Reply
  • greylica - Monday, June 11, 2012 - link

    You're making a great confusion, perhaps because you haven't been in the Image industry or because you never study GPU driver problems.

    *Intel - poor OpenGL device drivers all over the entire line up ( I don't know for HD 4000/5000, not tested yet ),
    *Nvidia - create artificial limitations on hardware to sell Quadro, overbloated drivers, with lot's of specific hacks to diminish OpenGL performance.
    *AMD - the worse driver install in the linux world, and at every new line of cards, they drop support for a bunch of them, leaving users with no choice.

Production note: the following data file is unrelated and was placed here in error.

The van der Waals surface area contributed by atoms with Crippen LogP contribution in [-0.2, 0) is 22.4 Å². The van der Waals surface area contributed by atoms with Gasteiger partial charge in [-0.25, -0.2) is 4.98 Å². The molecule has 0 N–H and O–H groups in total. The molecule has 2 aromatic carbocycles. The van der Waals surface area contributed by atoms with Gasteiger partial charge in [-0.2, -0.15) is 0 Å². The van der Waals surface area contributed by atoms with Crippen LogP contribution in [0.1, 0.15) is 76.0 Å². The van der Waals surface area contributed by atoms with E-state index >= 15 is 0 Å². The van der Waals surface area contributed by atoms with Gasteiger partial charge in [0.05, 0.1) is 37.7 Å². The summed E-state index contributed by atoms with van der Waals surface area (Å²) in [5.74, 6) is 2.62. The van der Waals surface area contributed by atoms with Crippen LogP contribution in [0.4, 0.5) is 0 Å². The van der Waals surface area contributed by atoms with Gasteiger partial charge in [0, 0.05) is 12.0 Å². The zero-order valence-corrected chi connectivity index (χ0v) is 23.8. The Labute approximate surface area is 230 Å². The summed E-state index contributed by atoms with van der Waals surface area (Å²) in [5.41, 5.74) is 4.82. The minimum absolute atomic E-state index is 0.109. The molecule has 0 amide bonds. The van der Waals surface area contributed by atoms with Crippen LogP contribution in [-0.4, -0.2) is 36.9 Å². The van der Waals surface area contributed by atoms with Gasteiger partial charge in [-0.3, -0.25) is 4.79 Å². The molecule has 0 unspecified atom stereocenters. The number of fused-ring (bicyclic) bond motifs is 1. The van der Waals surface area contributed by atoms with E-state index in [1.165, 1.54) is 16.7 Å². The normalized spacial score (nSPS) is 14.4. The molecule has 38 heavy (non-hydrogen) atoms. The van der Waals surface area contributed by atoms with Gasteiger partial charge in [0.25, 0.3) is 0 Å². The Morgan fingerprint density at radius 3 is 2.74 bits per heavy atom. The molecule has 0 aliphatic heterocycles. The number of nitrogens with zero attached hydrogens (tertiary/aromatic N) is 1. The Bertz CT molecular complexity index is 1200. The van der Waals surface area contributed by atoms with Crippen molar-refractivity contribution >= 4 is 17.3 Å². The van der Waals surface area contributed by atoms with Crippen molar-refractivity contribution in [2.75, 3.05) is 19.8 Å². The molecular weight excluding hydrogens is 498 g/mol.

May be you're biased guys, I'm not talking about AMD, I'm talking about a general situation about GPU device drivers and you're trying to corrupt the texts. You're the real biased, not me.
    Reply
  • CeriseCogburn - Tuesday, June 12, 2012 - link

    No you're the one complaining that "gpu makers" don't give you every intricate detail of source so in an article of AMD failure, you forget that entirely and blame it on the way the "industry" does business.

    Well Intel and nVidia did industry business just fine with ASLR, and amd the failure did not. AMD has to make the driver fix, and it appears they still won't be compliant.

    I'm sure you'd love all their code so you could (or other dream entities you may choose) create the driver that is always good and always gets fixed by yahoos such as yourself or the great unwashed free coders of the world, huh. Then you can have something much better than the companies themselves, or so you appear to think. WHO CARES.